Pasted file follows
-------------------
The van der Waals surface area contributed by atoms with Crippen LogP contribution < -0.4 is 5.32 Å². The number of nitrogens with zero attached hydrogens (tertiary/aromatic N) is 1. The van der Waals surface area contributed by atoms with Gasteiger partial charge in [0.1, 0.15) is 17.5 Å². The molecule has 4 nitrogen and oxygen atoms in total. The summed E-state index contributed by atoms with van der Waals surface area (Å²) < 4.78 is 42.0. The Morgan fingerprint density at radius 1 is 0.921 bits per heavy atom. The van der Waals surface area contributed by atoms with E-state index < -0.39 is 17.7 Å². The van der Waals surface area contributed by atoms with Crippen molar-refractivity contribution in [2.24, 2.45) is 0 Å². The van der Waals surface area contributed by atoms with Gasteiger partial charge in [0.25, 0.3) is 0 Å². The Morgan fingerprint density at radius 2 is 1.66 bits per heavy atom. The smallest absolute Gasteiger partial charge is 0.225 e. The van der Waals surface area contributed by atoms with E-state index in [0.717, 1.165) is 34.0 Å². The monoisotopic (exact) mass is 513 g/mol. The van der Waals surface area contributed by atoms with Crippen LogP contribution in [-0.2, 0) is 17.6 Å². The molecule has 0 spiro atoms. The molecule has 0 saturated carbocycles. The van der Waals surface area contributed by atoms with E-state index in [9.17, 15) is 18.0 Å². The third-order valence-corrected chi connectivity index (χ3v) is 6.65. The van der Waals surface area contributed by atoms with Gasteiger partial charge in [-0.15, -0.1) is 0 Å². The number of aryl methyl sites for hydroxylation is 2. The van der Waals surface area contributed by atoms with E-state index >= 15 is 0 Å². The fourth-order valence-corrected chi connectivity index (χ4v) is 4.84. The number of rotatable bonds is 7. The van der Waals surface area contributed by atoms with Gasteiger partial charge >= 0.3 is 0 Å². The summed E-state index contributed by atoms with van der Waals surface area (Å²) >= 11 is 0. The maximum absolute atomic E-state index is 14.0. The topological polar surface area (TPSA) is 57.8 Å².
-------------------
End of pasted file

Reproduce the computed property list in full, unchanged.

The van der Waals surface area contributed by atoms with Crippen LogP contribution < -0.4 is 5.32 Å². The number of nitrogens with zero attached hydrogens (tertiary/aromatic N) is 1. The van der Waals surface area contributed by atoms with Gasteiger partial charge in [0.1, 0.15) is 17.5 Å². The molecule has 4 nitrogen and oxygen atoms in total. The summed E-state index contributed by atoms with van der Waals surface area (Å²) < 4.78 is 42.0. The Morgan fingerprint density at radius 1 is 0.921 bits per heavy atom. The van der Waals surface area contributed by atoms with E-state index < -0.39 is 17.7 Å². The van der Waals surface area contributed by atoms with Crippen molar-refractivity contribution in [2.24, 2.45) is 0 Å². The van der Waals surface area contributed by atoms with Gasteiger partial charge in [0.25, 0.3) is 0 Å². The Morgan fingerprint density at radius 2 is 1.66 bits per heavy atom. The smallest absolute Gasteiger partial charge is 0.225 e. The van der Waals surface area contributed by atoms with E-state index in [0.717, 1.165) is 34.0 Å². The monoisotopic (exact) mass is 513 g/mol. The van der Waals surface area contributed by atoms with Crippen LogP contribution in [-0.2, 0) is 17.6 Å². The molecule has 0 spiro atoms. The molecule has 0 saturated carbocycles. The van der Waals surface area contributed by atoms with E-state index in [9.17, 15) is 18.0 Å². The third-order valence-corrected chi connectivity index (χ3v) is 6.65. The van der Waals surface area contributed by atoms with Gasteiger partial charge in [-0.15, -0.1) is 0 Å². The number of aryl methyl sites for hydroxylation is 2. The van der Waals surface area contributed by atoms with E-state index >= 15 is 0 Å². The fourth-order valence-corrected chi connectivity index (χ4v) is 4.84. The number of rotatable bonds is 7. The van der Waals surface area contributed by atoms with Gasteiger partial charge >= 0.3 is 0 Å². The summed E-state index contributed by atoms with van der Waals surface area (Å²) >= 11 is 0. The maximum absolute atomic E-state index is 14.0. The topological polar surface area (TPSA) is 57.8 Å².